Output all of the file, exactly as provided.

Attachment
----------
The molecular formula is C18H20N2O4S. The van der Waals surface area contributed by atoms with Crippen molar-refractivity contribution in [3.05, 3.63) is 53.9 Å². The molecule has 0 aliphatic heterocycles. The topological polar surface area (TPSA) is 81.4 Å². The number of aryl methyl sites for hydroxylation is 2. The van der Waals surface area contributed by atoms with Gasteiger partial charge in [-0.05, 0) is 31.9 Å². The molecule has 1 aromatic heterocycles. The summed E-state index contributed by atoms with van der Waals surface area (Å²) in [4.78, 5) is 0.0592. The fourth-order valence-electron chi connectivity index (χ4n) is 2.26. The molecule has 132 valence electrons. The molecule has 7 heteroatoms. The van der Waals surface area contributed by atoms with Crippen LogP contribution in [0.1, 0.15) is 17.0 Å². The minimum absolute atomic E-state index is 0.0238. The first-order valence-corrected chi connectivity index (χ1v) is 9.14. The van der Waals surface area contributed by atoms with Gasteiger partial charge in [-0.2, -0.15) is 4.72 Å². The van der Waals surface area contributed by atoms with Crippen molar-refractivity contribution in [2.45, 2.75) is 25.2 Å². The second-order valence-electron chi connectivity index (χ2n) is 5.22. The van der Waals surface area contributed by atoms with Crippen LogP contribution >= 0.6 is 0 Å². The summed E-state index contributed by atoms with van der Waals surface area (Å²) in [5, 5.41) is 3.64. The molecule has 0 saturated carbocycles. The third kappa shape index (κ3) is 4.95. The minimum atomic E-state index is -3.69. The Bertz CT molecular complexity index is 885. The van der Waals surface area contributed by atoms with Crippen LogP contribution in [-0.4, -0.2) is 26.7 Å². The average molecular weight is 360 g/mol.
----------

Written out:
The molecular formula is C18H20N2O4S. The van der Waals surface area contributed by atoms with Crippen molar-refractivity contribution in [3.05, 3.63) is 53.9 Å². The molecule has 0 aliphatic heterocycles. The topological polar surface area (TPSA) is 81.4 Å². The number of aryl methyl sites for hydroxylation is 2. The van der Waals surface area contributed by atoms with Gasteiger partial charge in [-0.05, 0) is 31.9 Å². The molecule has 1 aromatic heterocycles. The summed E-state index contributed by atoms with van der Waals surface area (Å²) in [4.78, 5) is 0.0592. The fourth-order valence-electron chi connectivity index (χ4n) is 2.26. The molecule has 132 valence electrons. The molecule has 7 heteroatoms. The van der Waals surface area contributed by atoms with Crippen LogP contribution in [0.1, 0.15) is 17.0 Å². The minimum absolute atomic E-state index is 0.0238. The first-order valence-corrected chi connectivity index (χ1v) is 9.14. The van der Waals surface area contributed by atoms with Gasteiger partial charge in [-0.2, -0.15) is 4.72 Å². The van der Waals surface area contributed by atoms with Crippen molar-refractivity contribution in [2.45, 2.75) is 25.2 Å². The second-order valence-electron chi connectivity index (χ2n) is 5.22. The van der Waals surface area contributed by atoms with Crippen LogP contribution >= 0.6 is 0 Å². The summed E-state index contributed by atoms with van der Waals surface area (Å²) in [5, 5.41) is 3.64. The molecule has 0 saturated carbocycles. The third kappa shape index (κ3) is 4.95. The minimum atomic E-state index is -3.69. The Bertz CT molecular complexity index is 885. The van der Waals surface area contributed by atoms with Crippen LogP contribution in [-0.4, -0.2) is 26.7 Å². The average molecular weight is 360 g/mol.